THE Countryside Alliance is concerned about the ragwort which is blooming on roadside verges and uncultivated land at the moment.

“As every horse owner and farmer knows, ragwort contains toxins which can have a debilitating or fatal consequences if eaten by horses and other grazing animals,” said Simon Hart, chief executive of the alliance.

He said ragwort had a place in the countryside, supporting a wide variety of invertebrates, and was a major nectar source for many insects but it needed to be controlled, especially where there were horses and livestock.

“Land stewardship and animal husbandry are both huge responsibilities and I know that they are taken seriously by farmers but it is important that the dangers posed by ragwort reach the widest possible audience.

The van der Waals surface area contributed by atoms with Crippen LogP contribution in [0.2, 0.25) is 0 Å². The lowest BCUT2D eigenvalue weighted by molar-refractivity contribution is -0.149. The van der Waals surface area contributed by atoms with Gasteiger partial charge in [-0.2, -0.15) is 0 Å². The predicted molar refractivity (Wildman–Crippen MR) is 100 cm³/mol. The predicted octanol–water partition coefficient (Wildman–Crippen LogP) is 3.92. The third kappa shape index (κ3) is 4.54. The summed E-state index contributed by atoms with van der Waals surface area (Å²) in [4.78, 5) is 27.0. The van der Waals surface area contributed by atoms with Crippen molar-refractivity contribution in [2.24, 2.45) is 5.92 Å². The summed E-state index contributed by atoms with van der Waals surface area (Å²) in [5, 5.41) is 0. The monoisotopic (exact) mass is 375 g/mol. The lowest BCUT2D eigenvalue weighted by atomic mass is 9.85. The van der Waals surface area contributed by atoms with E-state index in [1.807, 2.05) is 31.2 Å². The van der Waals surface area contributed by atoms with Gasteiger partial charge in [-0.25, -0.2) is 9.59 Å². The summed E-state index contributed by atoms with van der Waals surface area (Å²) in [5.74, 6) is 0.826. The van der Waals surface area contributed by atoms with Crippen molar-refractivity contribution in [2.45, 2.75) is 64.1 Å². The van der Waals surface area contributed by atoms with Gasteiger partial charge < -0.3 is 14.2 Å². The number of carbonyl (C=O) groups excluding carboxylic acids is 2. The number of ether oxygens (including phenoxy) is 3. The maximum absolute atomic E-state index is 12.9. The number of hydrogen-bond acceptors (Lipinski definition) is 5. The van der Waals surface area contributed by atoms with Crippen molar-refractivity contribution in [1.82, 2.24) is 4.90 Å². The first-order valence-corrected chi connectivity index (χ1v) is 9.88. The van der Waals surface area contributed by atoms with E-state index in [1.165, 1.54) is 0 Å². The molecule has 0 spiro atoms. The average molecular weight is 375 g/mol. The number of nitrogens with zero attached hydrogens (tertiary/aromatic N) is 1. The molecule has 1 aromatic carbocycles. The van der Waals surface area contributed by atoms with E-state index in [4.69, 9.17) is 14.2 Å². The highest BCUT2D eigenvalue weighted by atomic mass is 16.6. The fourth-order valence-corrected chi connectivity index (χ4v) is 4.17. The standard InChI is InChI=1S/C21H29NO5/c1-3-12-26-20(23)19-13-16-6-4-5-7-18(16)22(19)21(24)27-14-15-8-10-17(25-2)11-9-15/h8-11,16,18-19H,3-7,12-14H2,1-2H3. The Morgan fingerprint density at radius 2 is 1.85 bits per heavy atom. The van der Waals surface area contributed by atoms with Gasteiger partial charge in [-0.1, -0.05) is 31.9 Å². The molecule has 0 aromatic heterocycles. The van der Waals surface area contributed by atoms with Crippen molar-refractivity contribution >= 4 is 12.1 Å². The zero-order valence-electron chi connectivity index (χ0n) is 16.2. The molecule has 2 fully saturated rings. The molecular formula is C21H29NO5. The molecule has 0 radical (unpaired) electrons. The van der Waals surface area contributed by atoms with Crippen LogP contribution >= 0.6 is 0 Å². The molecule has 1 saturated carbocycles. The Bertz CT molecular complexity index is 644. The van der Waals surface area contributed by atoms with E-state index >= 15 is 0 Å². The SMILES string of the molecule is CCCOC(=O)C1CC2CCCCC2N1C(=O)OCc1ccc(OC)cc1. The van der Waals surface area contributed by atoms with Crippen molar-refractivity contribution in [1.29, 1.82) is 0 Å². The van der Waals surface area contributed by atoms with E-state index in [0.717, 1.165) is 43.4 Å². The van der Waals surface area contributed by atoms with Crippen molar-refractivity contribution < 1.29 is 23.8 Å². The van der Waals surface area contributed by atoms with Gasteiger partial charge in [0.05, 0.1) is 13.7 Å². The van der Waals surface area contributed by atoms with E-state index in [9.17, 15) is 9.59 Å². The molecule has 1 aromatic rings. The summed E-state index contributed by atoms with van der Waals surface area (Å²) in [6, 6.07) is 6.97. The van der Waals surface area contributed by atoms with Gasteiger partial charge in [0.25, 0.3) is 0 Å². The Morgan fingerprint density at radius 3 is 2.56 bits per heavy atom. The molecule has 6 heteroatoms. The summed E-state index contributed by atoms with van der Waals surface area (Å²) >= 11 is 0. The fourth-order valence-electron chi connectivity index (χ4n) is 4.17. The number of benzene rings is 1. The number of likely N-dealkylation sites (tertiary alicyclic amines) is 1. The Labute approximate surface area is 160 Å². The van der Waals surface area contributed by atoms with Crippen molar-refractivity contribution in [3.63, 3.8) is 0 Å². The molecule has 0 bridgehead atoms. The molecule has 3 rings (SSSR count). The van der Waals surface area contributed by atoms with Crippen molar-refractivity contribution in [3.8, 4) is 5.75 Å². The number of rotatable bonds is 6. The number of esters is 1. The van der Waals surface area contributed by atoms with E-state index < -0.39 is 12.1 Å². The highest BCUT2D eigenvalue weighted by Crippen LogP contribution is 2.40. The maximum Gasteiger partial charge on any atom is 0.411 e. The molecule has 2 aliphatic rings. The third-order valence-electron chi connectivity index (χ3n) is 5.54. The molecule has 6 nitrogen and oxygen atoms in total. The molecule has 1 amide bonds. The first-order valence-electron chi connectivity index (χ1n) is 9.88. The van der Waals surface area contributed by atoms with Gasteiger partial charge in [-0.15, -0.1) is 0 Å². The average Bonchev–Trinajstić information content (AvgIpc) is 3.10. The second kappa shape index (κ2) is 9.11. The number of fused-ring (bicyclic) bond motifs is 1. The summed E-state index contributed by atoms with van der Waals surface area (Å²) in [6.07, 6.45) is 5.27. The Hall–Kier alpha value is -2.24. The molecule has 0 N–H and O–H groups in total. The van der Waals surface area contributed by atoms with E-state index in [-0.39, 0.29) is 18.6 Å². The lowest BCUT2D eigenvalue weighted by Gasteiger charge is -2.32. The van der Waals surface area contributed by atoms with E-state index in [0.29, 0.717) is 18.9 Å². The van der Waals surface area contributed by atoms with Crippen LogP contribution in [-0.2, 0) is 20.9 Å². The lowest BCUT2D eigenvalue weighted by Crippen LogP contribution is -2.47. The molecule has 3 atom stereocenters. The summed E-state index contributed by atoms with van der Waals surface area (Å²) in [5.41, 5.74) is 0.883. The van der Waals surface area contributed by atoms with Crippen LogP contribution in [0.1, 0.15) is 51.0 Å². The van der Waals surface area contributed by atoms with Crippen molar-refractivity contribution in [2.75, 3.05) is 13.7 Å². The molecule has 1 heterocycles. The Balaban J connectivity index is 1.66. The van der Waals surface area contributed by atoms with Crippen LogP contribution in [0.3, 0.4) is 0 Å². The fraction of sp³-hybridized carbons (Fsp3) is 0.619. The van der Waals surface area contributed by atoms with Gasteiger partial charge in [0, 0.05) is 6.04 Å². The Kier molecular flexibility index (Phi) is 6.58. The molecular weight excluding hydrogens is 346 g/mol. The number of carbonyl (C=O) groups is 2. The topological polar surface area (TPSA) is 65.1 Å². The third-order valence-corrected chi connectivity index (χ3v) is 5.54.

“There is growing concern that some public bodies who own land are not taking the problem seriously and managing land appropriately. There is no excuse – a code of practice on how to stop the spread of ragwort is available from Defra.”

The alliance, added Mr Hart, was writing to all local authorities and other public bodies to remind them that they had a duty to control ragwort on their land and must be vigilant, especially where their land abutted farmland.

“The threat ragwort poses to animals cannot be under-estimated and is something that all landowners, whether public or private, must take seriously,” he said.